Star Trek: Deep Space Nine Season 4 “The Visitor” and “Hippocratic Oath”

Dad? I mean… son?

I’ve completed my re-watch of “Star Trek: The Next Generation.” Now it’s time to start Deep Space Nine! I am much less familiar with this show, though I’m pretty sure I’ve seen about 80-90% of the episodes. It’s been so long that I’m sure it will all feel brand new. My wife has never seen the show. She and I will go through, review every episode, and give commentary and a grade from A-F. There are SPOILERS for each episode below. Without further adieu, here’s:

“The Visitor”

Synopsis

An older Jake Sisko receives a visit from a fan of his writing in the middle of the night. She’s curious about his writings and why he didn’t write more. Jake agrees to tell his story. It turns out that on DS9, there was an accident that transported Captain Sisko into some kind of time-locked dimension, keeping him connected to Jake but also making it impossible for him to escape. The younger Jake became obsessed with trying to rescue his father, ultimately losing his wife and his writing career in pursuit of finding a way to get his father back. Jake has seemingly figured out what’s happening with his father–he himself is acting as a kind of tether keeping Captain Sisko bouncing around in the time thingy. To fix it, Jake has taken a lethal dose of a drug, freeing his father, but only after informing him that he’s going to be transported back to the moment of the incident and needs to avoid the accident that began the whole thing. Captain Sisko, back to the “present,” rescues himself and his son from the tragic accident, freeing them both to pursue a life that they missed in an alternate realm of possibility.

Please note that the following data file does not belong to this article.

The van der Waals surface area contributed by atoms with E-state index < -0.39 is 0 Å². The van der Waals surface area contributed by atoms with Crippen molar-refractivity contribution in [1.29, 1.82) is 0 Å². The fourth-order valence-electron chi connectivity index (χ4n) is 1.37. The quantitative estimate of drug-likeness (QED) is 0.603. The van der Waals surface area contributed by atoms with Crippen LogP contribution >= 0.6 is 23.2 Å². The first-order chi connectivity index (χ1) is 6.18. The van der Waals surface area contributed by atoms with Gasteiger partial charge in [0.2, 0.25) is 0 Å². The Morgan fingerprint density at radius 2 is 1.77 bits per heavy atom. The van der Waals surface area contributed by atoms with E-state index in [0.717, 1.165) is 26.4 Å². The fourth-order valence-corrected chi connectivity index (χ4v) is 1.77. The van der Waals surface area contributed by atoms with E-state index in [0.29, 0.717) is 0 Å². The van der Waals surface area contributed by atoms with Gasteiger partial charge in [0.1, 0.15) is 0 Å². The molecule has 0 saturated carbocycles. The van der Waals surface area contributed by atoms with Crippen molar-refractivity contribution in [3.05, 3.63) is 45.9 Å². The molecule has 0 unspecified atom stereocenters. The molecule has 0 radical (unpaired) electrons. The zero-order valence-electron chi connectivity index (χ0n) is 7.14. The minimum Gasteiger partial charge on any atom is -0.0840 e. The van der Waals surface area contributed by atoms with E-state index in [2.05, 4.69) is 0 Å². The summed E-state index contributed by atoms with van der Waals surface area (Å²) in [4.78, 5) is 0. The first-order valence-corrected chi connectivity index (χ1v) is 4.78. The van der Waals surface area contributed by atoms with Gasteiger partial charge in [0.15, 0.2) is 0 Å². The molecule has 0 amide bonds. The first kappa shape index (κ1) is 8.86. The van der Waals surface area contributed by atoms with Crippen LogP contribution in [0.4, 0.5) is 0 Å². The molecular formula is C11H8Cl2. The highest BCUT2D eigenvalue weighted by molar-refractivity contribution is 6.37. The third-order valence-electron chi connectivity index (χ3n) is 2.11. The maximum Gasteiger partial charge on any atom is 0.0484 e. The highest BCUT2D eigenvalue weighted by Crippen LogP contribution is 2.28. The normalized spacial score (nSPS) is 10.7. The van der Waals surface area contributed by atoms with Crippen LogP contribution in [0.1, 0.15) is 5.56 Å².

Commentary

Here we have the kind of emotional storytelling that made TNG so spectacular at its best. There is tragedy here on a grand scale–we feel immense loss throughout the episode, and even at the end, when everything turns out well, we still feel the tragedy of the whole of the “other Jake’s” life. Because really, “other Jake” is truly dead, as Star Trek works its multiverse. It is haunting and beautiful. Yes, you know as the viewer all along there will be resolution, but that doesn’t take the power away from the narrative.

Grade: A “Hauntingly beautiful.”

Wife’s Grade and Comment: A- “It was quite good acting with a compelling story, but the thunderstorm visitor felt a little contrived.”

“Hippocratic Oath”

Synopsis